 Habitat loss and ecosystem
changes will cause many
species to seek new
habitats or face extinction.
 Specialist species that
cannot evolve or migrate
fast enough are the most
• An estimated 30% of land
plants/animals could go
extinct with only a 2ºC
temp. increase
Global Warming Is a Major Threat to Biodiversity
 Most susceptible ecosystems:
• Coral reefs, polar seas, coastal wetlands, alpine and
arctic tundra
Exploding Populations of
Mountain Pine Beetles in
British Columbia, Canada
Changes in Average Ocean Temperatures, Relative to Coral Bleaching Threshold
Climate Change Will Shift Areas
Where Crops Can Be Grown
 Regions of farming may shift
• Decrease in tropical and subtropical areas
• Increase in northern latitudes
• However, it will be less productive; soil not as fertile
 Loss of productivity could be offset by a longer
growing season
 Genetically
engineered crops
developed to be more
tolerant to drought and
temperature extremes
Climate Change Will Threaten
the Health of Many People
 Global warming will increase human deaths from:
Heat stroke
Increased flooding
Malnutrition and starvation from disruption of food supply
Spread of tropical diseases to temperate regions
More insects, microbes, toxic molds, and fungi
Increase in some forms of air pollution, more O3
Decreased amount of vital natural capital
Increased number of environmental refugees
Increased poverty
19-3 What Can We Do to Slow Climate Change?
 Concept 19-3A To slow the rate of global
warming and climate change, we can increase
energy efficiency, sharply reduce greenhouse
gas emissions, rely more on renewable energy
resources, and slow population growth.
 Concept 19-3B Governments can subsidize
energy efficiency and renewable energy use, tax
greenhouse gas emissions, set up cap-and-trade
emission reduction systems, and help to slow
population growth.
Dealing with Climate Change Is Difficult
 Climate change is such a difficult problem to deal
with because:
The problem is global
The effects will last a long time
It is a long-term political issue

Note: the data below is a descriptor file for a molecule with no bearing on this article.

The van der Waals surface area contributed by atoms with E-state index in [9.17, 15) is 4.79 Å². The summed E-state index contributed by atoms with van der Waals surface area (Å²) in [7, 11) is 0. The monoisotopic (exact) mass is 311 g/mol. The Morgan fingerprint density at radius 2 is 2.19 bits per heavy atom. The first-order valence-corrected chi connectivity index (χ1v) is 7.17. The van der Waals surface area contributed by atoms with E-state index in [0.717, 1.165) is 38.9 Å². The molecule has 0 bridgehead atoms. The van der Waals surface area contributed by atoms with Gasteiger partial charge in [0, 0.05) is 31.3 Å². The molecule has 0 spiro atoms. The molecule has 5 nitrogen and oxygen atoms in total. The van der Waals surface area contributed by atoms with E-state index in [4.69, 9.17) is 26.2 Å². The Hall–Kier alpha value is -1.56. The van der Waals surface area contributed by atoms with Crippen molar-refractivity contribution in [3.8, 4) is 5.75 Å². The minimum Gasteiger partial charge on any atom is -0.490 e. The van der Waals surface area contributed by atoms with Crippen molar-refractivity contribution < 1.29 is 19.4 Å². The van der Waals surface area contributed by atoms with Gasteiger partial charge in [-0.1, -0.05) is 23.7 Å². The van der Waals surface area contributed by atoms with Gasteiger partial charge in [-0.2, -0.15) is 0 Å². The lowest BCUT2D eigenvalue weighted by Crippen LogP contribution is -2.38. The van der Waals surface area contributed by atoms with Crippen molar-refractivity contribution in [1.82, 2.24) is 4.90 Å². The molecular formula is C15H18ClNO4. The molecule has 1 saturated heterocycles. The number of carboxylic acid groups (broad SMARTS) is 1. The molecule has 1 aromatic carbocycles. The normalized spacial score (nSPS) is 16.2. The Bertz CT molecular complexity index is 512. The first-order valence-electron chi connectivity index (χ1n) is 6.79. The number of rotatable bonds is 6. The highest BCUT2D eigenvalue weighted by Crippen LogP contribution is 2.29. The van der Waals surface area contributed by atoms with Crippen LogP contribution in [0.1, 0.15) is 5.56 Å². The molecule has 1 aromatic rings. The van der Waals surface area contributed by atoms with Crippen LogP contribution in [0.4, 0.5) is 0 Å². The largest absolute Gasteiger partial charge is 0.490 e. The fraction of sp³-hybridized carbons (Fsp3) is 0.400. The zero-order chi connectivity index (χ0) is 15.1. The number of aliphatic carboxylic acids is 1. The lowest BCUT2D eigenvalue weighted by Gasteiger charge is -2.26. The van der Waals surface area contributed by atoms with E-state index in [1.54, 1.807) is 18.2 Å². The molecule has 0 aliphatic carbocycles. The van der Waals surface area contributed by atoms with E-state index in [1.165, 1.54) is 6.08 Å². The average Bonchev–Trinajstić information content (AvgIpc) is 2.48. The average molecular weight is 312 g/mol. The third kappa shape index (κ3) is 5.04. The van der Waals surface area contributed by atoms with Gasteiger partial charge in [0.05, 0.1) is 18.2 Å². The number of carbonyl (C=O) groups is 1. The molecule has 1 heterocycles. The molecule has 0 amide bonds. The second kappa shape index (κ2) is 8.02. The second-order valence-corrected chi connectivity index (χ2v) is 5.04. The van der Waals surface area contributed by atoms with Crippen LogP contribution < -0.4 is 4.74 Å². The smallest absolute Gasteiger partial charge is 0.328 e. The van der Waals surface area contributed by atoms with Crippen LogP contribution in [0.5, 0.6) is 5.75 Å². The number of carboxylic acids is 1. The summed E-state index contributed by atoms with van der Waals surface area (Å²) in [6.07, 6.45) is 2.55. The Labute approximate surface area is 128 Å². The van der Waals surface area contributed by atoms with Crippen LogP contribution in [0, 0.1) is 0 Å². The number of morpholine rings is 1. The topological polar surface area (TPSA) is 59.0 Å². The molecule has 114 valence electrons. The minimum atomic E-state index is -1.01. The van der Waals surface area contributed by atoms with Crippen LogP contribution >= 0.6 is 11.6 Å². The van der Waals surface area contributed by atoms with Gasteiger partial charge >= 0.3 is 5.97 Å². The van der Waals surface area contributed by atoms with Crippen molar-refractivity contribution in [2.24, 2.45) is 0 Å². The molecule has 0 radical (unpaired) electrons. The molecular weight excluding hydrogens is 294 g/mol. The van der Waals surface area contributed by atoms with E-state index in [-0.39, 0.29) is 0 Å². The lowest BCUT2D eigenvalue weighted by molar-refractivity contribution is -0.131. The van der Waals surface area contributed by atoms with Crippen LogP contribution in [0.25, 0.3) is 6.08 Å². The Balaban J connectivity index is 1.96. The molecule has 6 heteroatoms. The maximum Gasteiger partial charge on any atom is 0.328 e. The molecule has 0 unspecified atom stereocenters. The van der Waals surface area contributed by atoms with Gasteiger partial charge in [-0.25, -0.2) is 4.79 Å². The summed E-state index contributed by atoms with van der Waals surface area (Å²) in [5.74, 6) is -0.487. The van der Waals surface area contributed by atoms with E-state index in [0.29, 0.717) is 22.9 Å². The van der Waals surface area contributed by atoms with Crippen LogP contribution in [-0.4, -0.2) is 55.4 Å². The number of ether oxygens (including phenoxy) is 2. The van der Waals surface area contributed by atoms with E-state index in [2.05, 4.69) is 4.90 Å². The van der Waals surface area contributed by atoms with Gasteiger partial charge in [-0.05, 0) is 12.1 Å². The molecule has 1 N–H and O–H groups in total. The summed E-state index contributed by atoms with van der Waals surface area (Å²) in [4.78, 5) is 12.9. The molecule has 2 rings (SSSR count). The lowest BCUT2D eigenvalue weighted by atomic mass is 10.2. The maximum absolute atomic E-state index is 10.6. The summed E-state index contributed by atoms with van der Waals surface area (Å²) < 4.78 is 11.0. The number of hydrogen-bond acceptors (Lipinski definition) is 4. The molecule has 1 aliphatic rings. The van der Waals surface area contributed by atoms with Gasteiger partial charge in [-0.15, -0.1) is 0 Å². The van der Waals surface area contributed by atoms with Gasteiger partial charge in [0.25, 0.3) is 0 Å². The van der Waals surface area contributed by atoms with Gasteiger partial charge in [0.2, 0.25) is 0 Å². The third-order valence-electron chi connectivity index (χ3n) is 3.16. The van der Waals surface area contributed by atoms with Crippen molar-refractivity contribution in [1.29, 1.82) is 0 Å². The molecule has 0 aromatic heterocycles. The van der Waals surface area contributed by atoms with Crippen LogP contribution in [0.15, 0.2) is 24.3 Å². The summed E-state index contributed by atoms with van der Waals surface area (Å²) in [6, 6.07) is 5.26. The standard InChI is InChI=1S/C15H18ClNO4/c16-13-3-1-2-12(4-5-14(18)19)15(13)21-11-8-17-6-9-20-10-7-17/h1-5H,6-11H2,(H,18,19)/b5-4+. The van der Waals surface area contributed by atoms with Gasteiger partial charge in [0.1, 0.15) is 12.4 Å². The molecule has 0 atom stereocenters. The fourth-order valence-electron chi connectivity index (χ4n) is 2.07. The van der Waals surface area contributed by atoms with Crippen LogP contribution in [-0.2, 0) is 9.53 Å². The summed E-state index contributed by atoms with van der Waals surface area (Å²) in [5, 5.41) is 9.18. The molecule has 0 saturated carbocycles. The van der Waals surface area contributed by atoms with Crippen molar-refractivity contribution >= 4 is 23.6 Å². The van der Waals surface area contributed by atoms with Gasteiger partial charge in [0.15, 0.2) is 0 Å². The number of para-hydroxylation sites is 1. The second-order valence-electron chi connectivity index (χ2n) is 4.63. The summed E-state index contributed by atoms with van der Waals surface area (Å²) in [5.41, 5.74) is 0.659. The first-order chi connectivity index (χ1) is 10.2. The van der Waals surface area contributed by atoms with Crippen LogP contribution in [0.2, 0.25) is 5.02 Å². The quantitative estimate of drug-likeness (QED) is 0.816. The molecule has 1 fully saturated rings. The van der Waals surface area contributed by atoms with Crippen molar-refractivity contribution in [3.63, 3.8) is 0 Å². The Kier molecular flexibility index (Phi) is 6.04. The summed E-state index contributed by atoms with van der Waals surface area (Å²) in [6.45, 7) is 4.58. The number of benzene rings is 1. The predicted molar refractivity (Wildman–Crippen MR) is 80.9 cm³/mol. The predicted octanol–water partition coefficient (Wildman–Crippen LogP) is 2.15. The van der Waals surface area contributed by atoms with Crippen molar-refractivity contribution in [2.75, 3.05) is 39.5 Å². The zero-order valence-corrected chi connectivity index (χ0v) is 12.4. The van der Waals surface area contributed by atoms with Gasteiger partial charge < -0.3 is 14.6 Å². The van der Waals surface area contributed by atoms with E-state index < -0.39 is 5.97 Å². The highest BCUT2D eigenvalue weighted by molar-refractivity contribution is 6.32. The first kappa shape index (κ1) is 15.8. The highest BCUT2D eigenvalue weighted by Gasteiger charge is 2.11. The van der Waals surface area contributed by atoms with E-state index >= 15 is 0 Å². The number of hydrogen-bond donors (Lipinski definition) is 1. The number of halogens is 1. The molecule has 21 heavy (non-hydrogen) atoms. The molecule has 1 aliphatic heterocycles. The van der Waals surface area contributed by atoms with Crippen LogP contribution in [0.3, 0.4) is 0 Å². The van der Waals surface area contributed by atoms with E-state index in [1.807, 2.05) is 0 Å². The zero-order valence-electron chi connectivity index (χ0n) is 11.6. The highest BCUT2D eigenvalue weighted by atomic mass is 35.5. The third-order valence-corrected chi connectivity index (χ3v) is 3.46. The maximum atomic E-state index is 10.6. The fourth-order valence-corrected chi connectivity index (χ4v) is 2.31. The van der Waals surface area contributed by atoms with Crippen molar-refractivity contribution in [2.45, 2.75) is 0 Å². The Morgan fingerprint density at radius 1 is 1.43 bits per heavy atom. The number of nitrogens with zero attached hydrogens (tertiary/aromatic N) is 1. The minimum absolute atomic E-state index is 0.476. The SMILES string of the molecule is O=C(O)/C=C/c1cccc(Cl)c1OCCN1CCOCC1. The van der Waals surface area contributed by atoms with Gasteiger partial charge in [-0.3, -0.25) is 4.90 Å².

The harmful and beneficial impacts of climate
change are not spread evenly
• Many actions that might reduce the threat are
controversial because they can impact economies
and lifestyles
What Are Our Options?
 Mitigation – the act of decreasing or reducing something
• Taking actions aimed at reducing the extent of global
warming by reducing the production of greenhouse gases
or their emission into the atmosphere
• We can improve energy efficiency, rely more on carbonfree renewable energy resources, and find ways to keep
much of the CO2 we produce out of the troposphere.
 Adaptation – change along with the changing climate
• We recognize that some warming is unavoidable and
devise strategies to reduce its harmful effects, or live with
the outcome.
Solutions: Global Warming, Methods for
Slowing Atmospheric Warming
Case Study:
Is Capturing and Storing CO2 the Answer?
 Carbon sequestration - removing CO2 from the
atmosphere and storing it
Ways to Prepare for the Possible Long-Term
Harmful Effects of Climate Change
Governments Can Help Reduce the
Threat of Climate Change
 A program to slow and adapt to global warming
now is very likely to cost less than waiting and
having to deal with its harmful effects later.
 Governments can tax greenhouse gas emissions
and energy use, increase subsidies and tax breaks
for saving energy, and decrease subsidies and tax
breaks for fossil fuels.
 Getting countries to agree on reducing their
greenhouse emissions is difficult.
The Kyoto Protocol:
International Climate Negotiations
 In 1997, delegates from 161 countries met in Kyoto,
Japan to negotiate a treaty on global warming which
went into effect January, 2005.
 It requires 38 participating developed countries to
cut their emissions of CO2, CH4, and N2O to 5.2%
below their 1990 levels by 2012.
• This represents a reduction of 2010 levels by 29%
 The protocol implements a “cap-and-trade” program
that involves setting a cap or limit on emissions.
• If a country emits less than their allowed limit, they can
sell the remaining allowances to another country.
• Many countries distribute their allowance to specific
companies or power plants.
 Developing countries were excluded.
The Kyoto Protocol:
International Climate Negotiations
 191 countries have signed and ratified the protocol.
 U.S. signed the protocol but has not ratified it.
• Developing countries such as China, India and Brazil
were considered exempt
• Belief that it would hurt the U.S. economy
 The U.S. did not sign, but 10 U.S. states and 740 U.S.
Cities are participating.
 The Kyoto Protocol will have little effect on global
warming without support and action by the U.S.,
China, and India.
Some Are Reducing Their Carbon Footprints
 What is your carbon footprint?
• The impact you have of the Earth (in terms of CO2
emissions) through your actions, decisions, and
 Carbon neutral – a balance between the amount of
carbon released into the atmosphere and the amount
sequestered or removed from the atmosphere
 U.S. cities, states, businesses,
and schools are taking initiatives
to reduce carbon emissions